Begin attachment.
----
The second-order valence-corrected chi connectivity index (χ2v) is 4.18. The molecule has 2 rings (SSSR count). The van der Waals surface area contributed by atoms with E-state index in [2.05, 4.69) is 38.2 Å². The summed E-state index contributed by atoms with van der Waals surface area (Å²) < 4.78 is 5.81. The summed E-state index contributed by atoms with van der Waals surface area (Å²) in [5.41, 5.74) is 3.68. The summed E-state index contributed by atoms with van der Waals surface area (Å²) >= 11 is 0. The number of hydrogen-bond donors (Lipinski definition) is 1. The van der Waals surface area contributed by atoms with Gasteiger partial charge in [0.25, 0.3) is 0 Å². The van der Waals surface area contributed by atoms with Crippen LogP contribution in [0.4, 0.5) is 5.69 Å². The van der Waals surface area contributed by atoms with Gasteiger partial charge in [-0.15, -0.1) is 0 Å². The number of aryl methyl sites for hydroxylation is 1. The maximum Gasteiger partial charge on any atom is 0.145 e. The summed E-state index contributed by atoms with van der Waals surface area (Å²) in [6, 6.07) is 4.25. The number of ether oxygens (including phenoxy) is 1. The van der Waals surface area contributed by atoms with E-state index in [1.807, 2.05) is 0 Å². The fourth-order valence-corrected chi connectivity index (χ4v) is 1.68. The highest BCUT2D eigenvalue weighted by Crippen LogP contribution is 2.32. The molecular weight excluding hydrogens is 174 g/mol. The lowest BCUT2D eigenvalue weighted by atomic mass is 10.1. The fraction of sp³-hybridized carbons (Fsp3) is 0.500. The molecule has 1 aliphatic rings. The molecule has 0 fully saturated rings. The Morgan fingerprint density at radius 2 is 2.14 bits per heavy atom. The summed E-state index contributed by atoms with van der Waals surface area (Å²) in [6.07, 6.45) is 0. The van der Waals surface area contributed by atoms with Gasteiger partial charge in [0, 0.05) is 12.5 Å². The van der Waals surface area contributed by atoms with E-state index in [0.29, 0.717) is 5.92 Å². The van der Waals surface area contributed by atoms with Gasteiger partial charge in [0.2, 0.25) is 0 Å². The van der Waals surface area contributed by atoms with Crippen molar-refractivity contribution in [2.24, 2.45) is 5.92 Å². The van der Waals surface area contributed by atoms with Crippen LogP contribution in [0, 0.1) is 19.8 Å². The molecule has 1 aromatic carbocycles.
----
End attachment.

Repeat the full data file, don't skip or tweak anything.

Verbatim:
The second-order valence-corrected chi connectivity index (χ2v) is 4.18. The molecule has 2 rings (SSSR count). The van der Waals surface area contributed by atoms with E-state index in [2.05, 4.69) is 38.2 Å². The summed E-state index contributed by atoms with van der Waals surface area (Å²) < 4.78 is 5.81. The summed E-state index contributed by atoms with van der Waals surface area (Å²) in [5.41, 5.74) is 3.68. The summed E-state index contributed by atoms with van der Waals surface area (Å²) >= 11 is 0. The number of hydrogen-bond donors (Lipinski definition) is 1. The van der Waals surface area contributed by atoms with Gasteiger partial charge in [0.25, 0.3) is 0 Å². The van der Waals surface area contributed by atoms with Crippen LogP contribution in [0.4, 0.5) is 5.69 Å². The van der Waals surface area contributed by atoms with Gasteiger partial charge in [-0.15, -0.1) is 0 Å². The number of aryl methyl sites for hydroxylation is 1. The maximum Gasteiger partial charge on any atom is 0.145 e. The summed E-state index contributed by atoms with van der Waals surface area (Å²) in [6, 6.07) is 4.25. The number of ether oxygens (including phenoxy) is 1. The van der Waals surface area contributed by atoms with E-state index in [1.807, 2.05) is 0 Å². The fourth-order valence-corrected chi connectivity index (χ4v) is 1.68. The highest BCUT2D eigenvalue weighted by Crippen LogP contribution is 2.32. The molecular weight excluding hydrogens is 174 g/mol. The lowest BCUT2D eigenvalue weighted by atomic mass is 10.1. The fraction of sp³-hybridized carbons (Fsp3) is 0.500. The molecule has 1 aliphatic rings. The molecule has 0 fully saturated rings. The Morgan fingerprint density at radius 2 is 2.14 bits per heavy atom. The summed E-state index contributed by atoms with van der Waals surface area (Å²) in [6.07, 6.45) is 0. The van der Waals surface area contributed by atoms with Gasteiger partial charge in [0, 0.05) is 12.5 Å². The van der Waals surface area contributed by atoms with E-state index in [0.29, 0.717) is 5.92 Å². The van der Waals surface area contributed by atoms with Gasteiger partial charge in [0.2, 0.25) is 0 Å². The van der Waals surface area contributed by atoms with Crippen molar-refractivity contribution in [2.24, 2.45) is 5.92 Å². The van der Waals surface area contributed by atoms with Crippen LogP contribution in [0, 0.1) is 19.8 Å². The molecule has 1 aromatic carbocycles.